Hopkinswille Goblin case as the most documented alien eyewintnessed case

The Kelly–Hopkinsville encounter (a.k.a. Hopkinsville Goblins CaseKelly Green Men Case) was a claimed close encounter with extraterrestrial beings in 1955 near Kelly and Hopkinswille in Christian county, Kentucky. Ufologists regard it as one of the most significant and well-documented cases in the history of UFO incidents, while skeptics say the reports were due to "the effects of excitement" and misidentification of natural phenomena such as meteors and owls.
The seven people present in the farmhouse claimed that they were terrorized by an unknown number of creatures similar to gremlins, which have since often been referred to as the "Hopkinsville Goblins" in popular culture. The residents of the farmhouse described them as around three feet tall, with upright pointed ears, thin limbs (their legs were said to be almost in a state of atrophy), long arms and claw-like hands or talons. The creatures were either silvery in color, or wearing something metallic. Their movements on occasion seemed to defy gravity with them floating above the ground and appearing in high up places, and they "walked" with a swaying motion as though wading through water. Although the creatures never entered the house, they would pop up at windows and at the doorway, waking up the children in the house to a hysterical frenzy. The families fled the farmhouse in the middle of the night to the local police station and sheriff Russell Greenwell noted they were visibly shaken. The families returned to the farmhouse with Sheriff Greenwell and twenty officers, yet the occurrences continued. Police saw evidence of the struggle and damage to the house, as well as seeing strange lights and hearing noises themselves. The witnesses additionally claimed to have used firearms to shoot at the creatures, with little or no effect, and the house and surrounding grounds were extensively damaged during the incident.

 

On the evening of August 21, 1955, five adults and seven children arrived at the Hopkinswille  police station claiming that small alien creatures from a spaceship were attacking their farmhouse and they had been holding them off with gunfire "for nearly four hours". Two of the adults, Elmer Sutton and Billy Ray Taylor, claimed they had been shooting at "twelve to fifteen" short, dark figures who repeatedly popped up at the doorway or peered into the windows.
Concerned about a possible gun battle between local citizens, four city police, five state troopers, three deputy sheriffs, and four military police from the nearby US Army Fort Campbell drove to the Sutton  farmhouse located near the town of Kelly  in Christian County. Their search yielded nothing apart from evidence of gunfire and holes in window and door screens made by firearms.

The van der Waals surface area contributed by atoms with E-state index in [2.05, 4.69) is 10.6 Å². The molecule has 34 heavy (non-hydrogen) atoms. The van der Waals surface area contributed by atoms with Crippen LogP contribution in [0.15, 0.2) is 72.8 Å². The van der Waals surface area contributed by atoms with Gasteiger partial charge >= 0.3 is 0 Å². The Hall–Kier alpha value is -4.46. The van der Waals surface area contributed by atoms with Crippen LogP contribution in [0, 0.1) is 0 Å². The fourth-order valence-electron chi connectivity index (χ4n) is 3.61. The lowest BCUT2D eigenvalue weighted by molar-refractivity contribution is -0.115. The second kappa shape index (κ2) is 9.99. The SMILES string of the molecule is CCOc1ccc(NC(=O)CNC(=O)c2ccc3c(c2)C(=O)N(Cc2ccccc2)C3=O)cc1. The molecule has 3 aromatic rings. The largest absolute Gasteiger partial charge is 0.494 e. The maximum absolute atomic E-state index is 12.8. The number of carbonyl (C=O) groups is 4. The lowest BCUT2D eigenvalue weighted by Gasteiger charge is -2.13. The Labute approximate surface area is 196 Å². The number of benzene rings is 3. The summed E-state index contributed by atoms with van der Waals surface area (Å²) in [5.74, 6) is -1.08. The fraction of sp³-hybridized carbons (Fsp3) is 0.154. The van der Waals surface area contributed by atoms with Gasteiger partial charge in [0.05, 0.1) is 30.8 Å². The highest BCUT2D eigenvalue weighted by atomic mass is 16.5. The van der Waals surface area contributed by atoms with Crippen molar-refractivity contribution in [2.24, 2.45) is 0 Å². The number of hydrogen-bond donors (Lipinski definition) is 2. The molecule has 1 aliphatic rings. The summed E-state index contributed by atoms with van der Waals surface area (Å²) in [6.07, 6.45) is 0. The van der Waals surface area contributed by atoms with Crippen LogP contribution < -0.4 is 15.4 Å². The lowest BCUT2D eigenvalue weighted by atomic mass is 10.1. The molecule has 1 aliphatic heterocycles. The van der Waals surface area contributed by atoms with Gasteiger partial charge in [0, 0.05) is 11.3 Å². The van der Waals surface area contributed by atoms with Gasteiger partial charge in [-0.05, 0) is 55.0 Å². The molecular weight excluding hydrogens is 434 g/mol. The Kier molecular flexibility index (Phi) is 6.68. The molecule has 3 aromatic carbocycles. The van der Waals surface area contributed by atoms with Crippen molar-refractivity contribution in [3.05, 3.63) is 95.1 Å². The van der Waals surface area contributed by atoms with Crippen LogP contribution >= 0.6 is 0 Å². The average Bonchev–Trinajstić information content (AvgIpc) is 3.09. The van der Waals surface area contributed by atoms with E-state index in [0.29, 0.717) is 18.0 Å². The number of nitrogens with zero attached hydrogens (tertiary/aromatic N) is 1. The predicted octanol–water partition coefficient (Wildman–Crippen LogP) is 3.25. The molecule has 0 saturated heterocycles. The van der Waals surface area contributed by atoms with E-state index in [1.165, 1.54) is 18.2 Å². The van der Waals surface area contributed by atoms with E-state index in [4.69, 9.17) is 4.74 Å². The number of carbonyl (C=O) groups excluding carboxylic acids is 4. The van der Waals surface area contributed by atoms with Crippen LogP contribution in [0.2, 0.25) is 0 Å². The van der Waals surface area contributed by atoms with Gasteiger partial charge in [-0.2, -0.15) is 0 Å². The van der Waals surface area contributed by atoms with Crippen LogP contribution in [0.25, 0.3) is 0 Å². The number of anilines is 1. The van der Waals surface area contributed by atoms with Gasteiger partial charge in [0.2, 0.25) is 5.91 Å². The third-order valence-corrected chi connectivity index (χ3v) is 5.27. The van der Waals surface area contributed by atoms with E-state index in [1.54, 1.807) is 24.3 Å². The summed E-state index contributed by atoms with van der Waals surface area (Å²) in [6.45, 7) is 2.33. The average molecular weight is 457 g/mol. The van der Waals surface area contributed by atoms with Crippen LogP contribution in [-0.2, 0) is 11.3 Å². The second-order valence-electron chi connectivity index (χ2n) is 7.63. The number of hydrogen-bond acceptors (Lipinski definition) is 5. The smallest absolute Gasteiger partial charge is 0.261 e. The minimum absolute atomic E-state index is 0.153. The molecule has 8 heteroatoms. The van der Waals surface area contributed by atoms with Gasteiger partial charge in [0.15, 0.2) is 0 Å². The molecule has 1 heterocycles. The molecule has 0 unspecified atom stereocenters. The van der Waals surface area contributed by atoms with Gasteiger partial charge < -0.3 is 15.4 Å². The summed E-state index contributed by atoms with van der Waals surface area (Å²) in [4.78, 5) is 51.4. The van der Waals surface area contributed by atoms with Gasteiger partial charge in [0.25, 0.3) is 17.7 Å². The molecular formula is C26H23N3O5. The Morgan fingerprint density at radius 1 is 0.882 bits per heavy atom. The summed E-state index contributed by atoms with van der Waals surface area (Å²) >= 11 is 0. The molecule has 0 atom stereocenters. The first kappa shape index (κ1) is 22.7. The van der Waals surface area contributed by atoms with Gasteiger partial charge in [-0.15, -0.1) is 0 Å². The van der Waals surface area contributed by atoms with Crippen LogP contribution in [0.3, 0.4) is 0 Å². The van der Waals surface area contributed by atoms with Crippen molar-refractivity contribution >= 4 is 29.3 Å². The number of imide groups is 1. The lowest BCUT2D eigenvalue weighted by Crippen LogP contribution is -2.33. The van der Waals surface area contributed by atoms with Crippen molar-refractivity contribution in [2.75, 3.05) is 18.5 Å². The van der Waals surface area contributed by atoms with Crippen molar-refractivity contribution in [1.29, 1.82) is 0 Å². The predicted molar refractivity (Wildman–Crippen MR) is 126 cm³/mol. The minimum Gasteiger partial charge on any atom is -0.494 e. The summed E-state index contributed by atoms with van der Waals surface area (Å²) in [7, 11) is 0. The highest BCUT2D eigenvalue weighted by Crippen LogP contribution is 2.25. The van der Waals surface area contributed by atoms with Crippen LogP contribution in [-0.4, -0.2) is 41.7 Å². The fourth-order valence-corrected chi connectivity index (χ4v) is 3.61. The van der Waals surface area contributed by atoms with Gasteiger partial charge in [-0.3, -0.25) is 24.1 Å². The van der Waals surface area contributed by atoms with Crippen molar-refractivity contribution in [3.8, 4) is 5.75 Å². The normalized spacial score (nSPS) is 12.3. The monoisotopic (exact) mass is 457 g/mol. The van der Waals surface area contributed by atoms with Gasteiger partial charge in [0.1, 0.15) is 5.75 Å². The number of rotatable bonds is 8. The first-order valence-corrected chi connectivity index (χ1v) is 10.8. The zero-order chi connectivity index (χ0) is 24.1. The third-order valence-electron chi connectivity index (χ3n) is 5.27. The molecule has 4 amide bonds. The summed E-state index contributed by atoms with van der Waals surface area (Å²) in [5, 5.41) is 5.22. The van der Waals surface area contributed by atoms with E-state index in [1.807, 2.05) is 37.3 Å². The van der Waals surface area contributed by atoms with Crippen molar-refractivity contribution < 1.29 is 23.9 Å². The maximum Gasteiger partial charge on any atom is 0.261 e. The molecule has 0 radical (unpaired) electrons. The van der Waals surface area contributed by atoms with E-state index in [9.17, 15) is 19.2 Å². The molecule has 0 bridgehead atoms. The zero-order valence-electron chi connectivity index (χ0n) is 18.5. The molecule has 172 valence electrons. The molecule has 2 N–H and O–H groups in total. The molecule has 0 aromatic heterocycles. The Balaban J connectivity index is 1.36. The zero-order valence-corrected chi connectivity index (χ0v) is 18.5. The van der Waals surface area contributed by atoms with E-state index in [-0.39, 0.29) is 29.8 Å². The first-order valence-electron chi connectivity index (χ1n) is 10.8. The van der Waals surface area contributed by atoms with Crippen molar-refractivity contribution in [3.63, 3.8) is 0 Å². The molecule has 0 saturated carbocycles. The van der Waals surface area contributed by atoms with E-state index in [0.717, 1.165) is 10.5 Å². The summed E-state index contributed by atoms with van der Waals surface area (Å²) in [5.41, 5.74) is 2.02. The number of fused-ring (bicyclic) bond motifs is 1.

Residents of the farmhouse included Glennie Lankford, her children, Lonnie, Charlton, and Mary, two sons from a previous marriage, Elmer "Lucky" Sutton, John Charley "J.C." Sutton, and their respective wives, Vera and Alene, Alene's brother O.P. Baker, and Billy Ray Taylor and his wife June. Both the Taylors and "Lucky" and Vera Sutton were reportedly itinerant carnival workers that were visiting the farmhouse. The next day, neighbors told two officers that the families had "packed up and left" after claiming "the creatures had returned about 3:30 in the morning". 

Taylor witnessed a huge, bright object land in the woods about a quarter of a mile from the house. He started towards the house with the water when he saw a strange creature approaching. Billy Ray dropped the bucket and ran into the house. Both he and Lucky Sutton picked up firearms and ran back outside. Taylor fired his .22 caliber rifle and Lucky fired his shotgun but neither weapon had any effect on the creature.



Sutton and Taylor described the aliens as three feet tall, with pointed ears, thin limbs, long arms and claw-like hands. They said the creatures looked like gremlins, hence they became known as the Hopkinsville Goblins. The beings were either silvery in color or were wearing something metallic. The strangest aspect of these creature was their movements.



The aliens movements seemed to defy gravity as they floated above ground and walked with a swaying motion like they were walking through water.

The two men returned to the house. However, another creature appeared at the window...the two families realized they were up against something extraordinary. They ran from the house, got in their cars and headed to Hopkinsville. There they sought help from police who followed them to the farmhouse and searched the area.  
They are sought the protection of the house again, only to find themselves under siege from these little men. For a time, the entities seemed to tease the family, appearing from one window to another.

Taking pot shots through the windows and walls, their weapons seemed totally ineffective against the invading creatures. After several hours of fear, the Sutton family decided to make a break from the house, and get help at the Police station at Hopkinsville.
Family members took two vehicles to the Police Station in Hopkinsville, and reported their strange tale to Sheriff Russell Greenwell. Finally persuading the policemen that they were not joking, the authorities agreed to visit the Sutton house.


Many of famed film director Steven Spielberg's projects, like Night SkiesE.T.and Gremlins, were directly inspired by the Kelly-Hopkinsville events.


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